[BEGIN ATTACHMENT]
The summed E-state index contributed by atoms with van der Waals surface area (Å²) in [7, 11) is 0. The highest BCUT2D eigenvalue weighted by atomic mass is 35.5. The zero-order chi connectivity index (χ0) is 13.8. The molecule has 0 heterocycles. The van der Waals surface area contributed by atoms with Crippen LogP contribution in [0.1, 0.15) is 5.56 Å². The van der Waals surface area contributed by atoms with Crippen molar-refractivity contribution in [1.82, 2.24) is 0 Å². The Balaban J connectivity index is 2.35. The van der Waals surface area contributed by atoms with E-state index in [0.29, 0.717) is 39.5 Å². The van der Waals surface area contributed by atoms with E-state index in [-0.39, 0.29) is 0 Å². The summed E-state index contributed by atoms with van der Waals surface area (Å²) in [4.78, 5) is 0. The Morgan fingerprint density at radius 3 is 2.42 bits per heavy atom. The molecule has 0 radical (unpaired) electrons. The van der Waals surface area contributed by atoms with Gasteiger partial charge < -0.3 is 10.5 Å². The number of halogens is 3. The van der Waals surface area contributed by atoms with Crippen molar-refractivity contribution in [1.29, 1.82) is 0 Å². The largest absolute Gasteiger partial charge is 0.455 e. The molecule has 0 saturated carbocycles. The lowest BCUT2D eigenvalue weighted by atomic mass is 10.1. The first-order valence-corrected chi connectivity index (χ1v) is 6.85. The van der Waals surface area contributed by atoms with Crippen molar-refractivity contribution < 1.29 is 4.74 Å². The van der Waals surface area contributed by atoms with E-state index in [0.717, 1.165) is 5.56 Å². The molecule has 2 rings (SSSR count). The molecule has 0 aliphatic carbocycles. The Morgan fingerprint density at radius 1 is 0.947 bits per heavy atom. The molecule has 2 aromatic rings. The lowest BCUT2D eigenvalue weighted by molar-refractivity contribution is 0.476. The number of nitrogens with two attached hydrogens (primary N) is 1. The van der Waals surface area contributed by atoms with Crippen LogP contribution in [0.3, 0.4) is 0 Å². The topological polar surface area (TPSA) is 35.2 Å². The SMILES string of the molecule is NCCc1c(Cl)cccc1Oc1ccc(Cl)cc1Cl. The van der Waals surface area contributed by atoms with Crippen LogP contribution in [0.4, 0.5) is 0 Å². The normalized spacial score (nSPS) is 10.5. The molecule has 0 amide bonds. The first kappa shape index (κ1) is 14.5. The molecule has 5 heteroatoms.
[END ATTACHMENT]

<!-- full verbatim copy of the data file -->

The summed E-state index contributed by atoms with van der Waals surface area (Å²) in [7, 11) is 0. The highest BCUT2D eigenvalue weighted by atomic mass is 35.5. The zero-order chi connectivity index (χ0) is 13.8. The molecule has 0 heterocycles. The van der Waals surface area contributed by atoms with Crippen LogP contribution in [0.1, 0.15) is 5.56 Å². The van der Waals surface area contributed by atoms with Crippen molar-refractivity contribution in [1.82, 2.24) is 0 Å². The Balaban J connectivity index is 2.35. The van der Waals surface area contributed by atoms with E-state index in [0.29, 0.717) is 39.5 Å². The van der Waals surface area contributed by atoms with E-state index in [-0.39, 0.29) is 0 Å². The summed E-state index contributed by atoms with van der Waals surface area (Å²) in [4.78, 5) is 0. The Morgan fingerprint density at radius 3 is 2.42 bits per heavy atom. The molecule has 0 radical (unpaired) electrons. The van der Waals surface area contributed by atoms with Gasteiger partial charge < -0.3 is 10.5 Å². The number of halogens is 3. The van der Waals surface area contributed by atoms with Crippen molar-refractivity contribution in [1.29, 1.82) is 0 Å². The largest absolute Gasteiger partial charge is 0.455 e. The molecule has 0 saturated carbocycles. The lowest BCUT2D eigenvalue weighted by atomic mass is 10.1. The first-order valence-corrected chi connectivity index (χ1v) is 6.85. The van der Waals surface area contributed by atoms with Crippen molar-refractivity contribution < 1.29 is 4.74 Å². The van der Waals surface area contributed by atoms with E-state index in [0.717, 1.165) is 5.56 Å². The molecule has 2 rings (SSSR count). The molecule has 0 aliphatic carbocycles. The Morgan fingerprint density at radius 1 is 0.947 bits per heavy atom. The molecule has 2 aromatic rings. The lowest BCUT2D eigenvalue weighted by molar-refractivity contribution is 0.476. The number of nitrogens with two attached hydrogens (primary N) is 1. The van der Waals surface area contributed by atoms with Crippen LogP contribution in [0.3, 0.4) is 0 Å². The topological polar surface area (TPSA) is 35.2 Å². The SMILES string of the molecule is NCCc1c(Cl)cccc1Oc1ccc(Cl)cc1Cl. The van der Waals surface area contributed by atoms with Crippen LogP contribution in [0.4, 0.5) is 0 Å². The normalized spacial score (nSPS) is 10.5. The molecule has 0 amide bonds. The first kappa shape index (κ1) is 14.5. The molecule has 5 heteroatoms.